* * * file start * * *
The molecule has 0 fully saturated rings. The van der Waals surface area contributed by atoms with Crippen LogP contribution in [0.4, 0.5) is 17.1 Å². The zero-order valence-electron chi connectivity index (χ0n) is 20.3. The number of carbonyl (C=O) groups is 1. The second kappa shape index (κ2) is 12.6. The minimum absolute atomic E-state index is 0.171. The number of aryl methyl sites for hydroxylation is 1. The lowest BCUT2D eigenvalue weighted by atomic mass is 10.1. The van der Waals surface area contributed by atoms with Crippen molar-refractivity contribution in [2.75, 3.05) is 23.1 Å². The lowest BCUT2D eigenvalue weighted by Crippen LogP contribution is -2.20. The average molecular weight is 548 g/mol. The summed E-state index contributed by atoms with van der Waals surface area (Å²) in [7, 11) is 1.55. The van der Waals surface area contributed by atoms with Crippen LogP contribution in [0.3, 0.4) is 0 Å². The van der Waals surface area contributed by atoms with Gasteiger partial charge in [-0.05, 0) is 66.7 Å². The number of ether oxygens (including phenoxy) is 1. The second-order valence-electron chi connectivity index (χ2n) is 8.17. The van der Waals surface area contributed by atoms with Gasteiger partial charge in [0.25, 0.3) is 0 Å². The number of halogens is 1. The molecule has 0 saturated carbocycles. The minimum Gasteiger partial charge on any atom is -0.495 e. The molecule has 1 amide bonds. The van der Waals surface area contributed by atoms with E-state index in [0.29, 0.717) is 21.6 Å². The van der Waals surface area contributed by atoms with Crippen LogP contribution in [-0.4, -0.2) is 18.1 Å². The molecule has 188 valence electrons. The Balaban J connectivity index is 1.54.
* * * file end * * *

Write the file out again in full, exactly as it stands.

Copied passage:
The molecule has 0 fully saturated rings. The van der Waals surface area contributed by atoms with Crippen LogP contribution in [0.4, 0.5) is 17.1 Å². The zero-order valence-electron chi connectivity index (χ0n) is 20.3. The number of carbonyl (C=O) groups is 1. The second kappa shape index (κ2) is 12.6. The minimum absolute atomic E-state index is 0.171. The number of aryl methyl sites for hydroxylation is 1. The lowest BCUT2D eigenvalue weighted by atomic mass is 10.1. The van der Waals surface area contributed by atoms with Crippen molar-refractivity contribution in [2.75, 3.05) is 23.1 Å². The lowest BCUT2D eigenvalue weighted by Crippen LogP contribution is -2.20. The average molecular weight is 548 g/mol. The summed E-state index contributed by atoms with van der Waals surface area (Å²) in [7, 11) is 1.55. The van der Waals surface area contributed by atoms with Crippen LogP contribution in [0.3, 0.4) is 0 Å². The van der Waals surface area contributed by atoms with Gasteiger partial charge in [-0.05, 0) is 66.7 Å². The number of ether oxygens (including phenoxy) is 1. The second-order valence-electron chi connectivity index (χ2n) is 8.17. The van der Waals surface area contributed by atoms with Gasteiger partial charge in [0.25, 0.3) is 0 Å². The number of halogens is 1. The molecule has 0 saturated carbocycles. The minimum Gasteiger partial charge on any atom is -0.495 e. The molecule has 1 amide bonds. The van der Waals surface area contributed by atoms with E-state index in [0.29, 0.717) is 21.6 Å². The van der Waals surface area contributed by atoms with Crippen LogP contribution in [-0.4, -0.2) is 18.1 Å². The molecule has 188 valence electrons. The Balaban J connectivity index is 1.54.